Electricity biggest Jamaica negative to production

(Jamaica Observer)  Business leaders, in spite of problems faced by crime and Government bureaucracy, on Monday knocked the delivery and cost of energy as having the greatest negative impact on production in Jamaica.

“Electricity is the single most severe hindrance to manufacturing in this country,” said William Mahfood, principal of Wisynco — manufacturers of a range of drinks, including Wata, and distributors of the Coca Cola brand.

He added that the problem was not only in the high cost of energy, but also in the delivery of service.

Mahfood said that his company lost 80 hours of production last year due to power outages, forcing him to invest U$1 million in the purchase of a standby unit.

“This is ridiculous, for a manufacturer to take money that could be used to increase its capacity to put in a standby unit for lost time,” Mahfood said.

Mahfood and other members of the business and financial community were guests at the Observer’s weekly Monday Exchange at the newspaper’s Beechwood Avenue headquarters in Kingston.

Crime, energy cost, high interest rates and bureaucracy continue to hamper production as local businesses struggle to stay afloat, in spite of signals of a recovery in the economy, the business leaders said.

At the same time, high interest rates charged by commercial banks continue to worry the entrepreneurs, despite the successful Jamaica Debt Exchange (JDX) initiative some months ago.

While welcoming the JDX and its effects in reducing rates, the business leaders argued that some commercial banks were slow in responding and single-digit rates were needed to make the country globally competitive.

Financial analyst Karen Fitz-Ritson cited Guyana, where she said the lending rate to businesses was 6.7 per cent, while Barbados and Trinidad had rates of seven per cent.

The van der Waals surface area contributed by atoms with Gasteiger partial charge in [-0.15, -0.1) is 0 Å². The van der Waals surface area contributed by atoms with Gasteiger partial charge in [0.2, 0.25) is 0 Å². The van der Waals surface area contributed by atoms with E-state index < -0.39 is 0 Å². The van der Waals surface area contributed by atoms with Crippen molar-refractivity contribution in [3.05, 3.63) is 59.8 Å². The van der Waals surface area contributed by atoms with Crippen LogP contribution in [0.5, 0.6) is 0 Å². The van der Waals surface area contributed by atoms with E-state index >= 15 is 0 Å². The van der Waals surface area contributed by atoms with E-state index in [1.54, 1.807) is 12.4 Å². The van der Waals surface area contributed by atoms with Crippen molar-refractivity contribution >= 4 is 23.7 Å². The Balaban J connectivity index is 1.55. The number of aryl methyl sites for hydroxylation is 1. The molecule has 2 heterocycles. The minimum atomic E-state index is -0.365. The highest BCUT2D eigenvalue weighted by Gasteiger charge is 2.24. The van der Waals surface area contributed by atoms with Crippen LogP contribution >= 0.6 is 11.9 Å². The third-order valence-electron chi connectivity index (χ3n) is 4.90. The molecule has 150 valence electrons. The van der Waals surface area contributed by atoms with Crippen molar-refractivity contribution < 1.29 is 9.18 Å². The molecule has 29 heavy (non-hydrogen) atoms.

Chris Williams, principal of Proven, a new investment house, argued that Government had to “get its books in order” and allow the private sector to operate.

“The primary area of contention was the interest cost and that was addressed to a large extent through the JDX,” Williams said. “Secondly, the need to perfect the ability of the country to operate was addressed through the IMF, providing us with balance of payment support,” he added.

Williams contended that these two areas had laid a framework for improved performance of the business sector.

In the meantime, president of the Jamaica Manufacturers’ Association (JMA) Omar Azan said that bureaucracy was still stifling businesses, especially where it pertained to the issuing of waivers for the importation of raw material and equipment.

Azan said that equipment recently imported by at least two manufacturers have sat on the wharf for almost six weeks awaiting clearance from the Ministry of Finance.


Hurricane Maria devastates Puerto Rico, heads for Turks and Caicos

SAN JUAN, Puerto Rico,  (Reuters) – Hurricane Maria destroyed buildings and knocked out power across Puerto Rico before flooding parts of the Dominican Republic and then regaining some of its strength as it approached the Turks and Caicos Islands and southeastern Bahamas last night.

Mexico focuses search for quake survivors on 10 buildings; 273 dead

MEXICO CITY,  (Reuters) – Rescuers swarmed over rubble with shovels and picks yesterday in a frantic search for survivors two days after Mexico’s deadliest earthquake in a generation, focusing on 10 collapsed buildings where people may still be alive.

Mexico quake toll tops 230

MEXICO CITY,  (Reuters) – Mexican rescuers yesterday laboured for a second night amid the rubble to save possible survivors of the country’s most lethal earthquake in a generation, including a girl trapped under a school in Mexico City, as the death toll exceeded 230.

Indigenous protesters seize oil wells in Peruvian Amazon -chief

LIMA,  (Reuters) – Villagers in the Peruvian Amazon have shut down at least 50 oil wells operated by Frontera Energy Corp to protest talks over a new contract even as past pollution lingers, the leader of an indigenous federation said yesterday.

Granny was suffocated, churchyard death for ‘killer’

(Trinidad Express) Grandmother Haniffa Bedassie operated a mini mart in her Chaguanas community for over two decades without ever being robbed, until yesterday.

Your browser is out-of-date!

Update your browser to view this website correctly.

We built stabroeknews.com using new technology. This makes our website faster, more feature rich and easier to use for 95% of our readers.
Unfortunately, your browser does not support some of these technologies. Click the button below and choose a modern browser to receive our intended user experience.

Update my browser now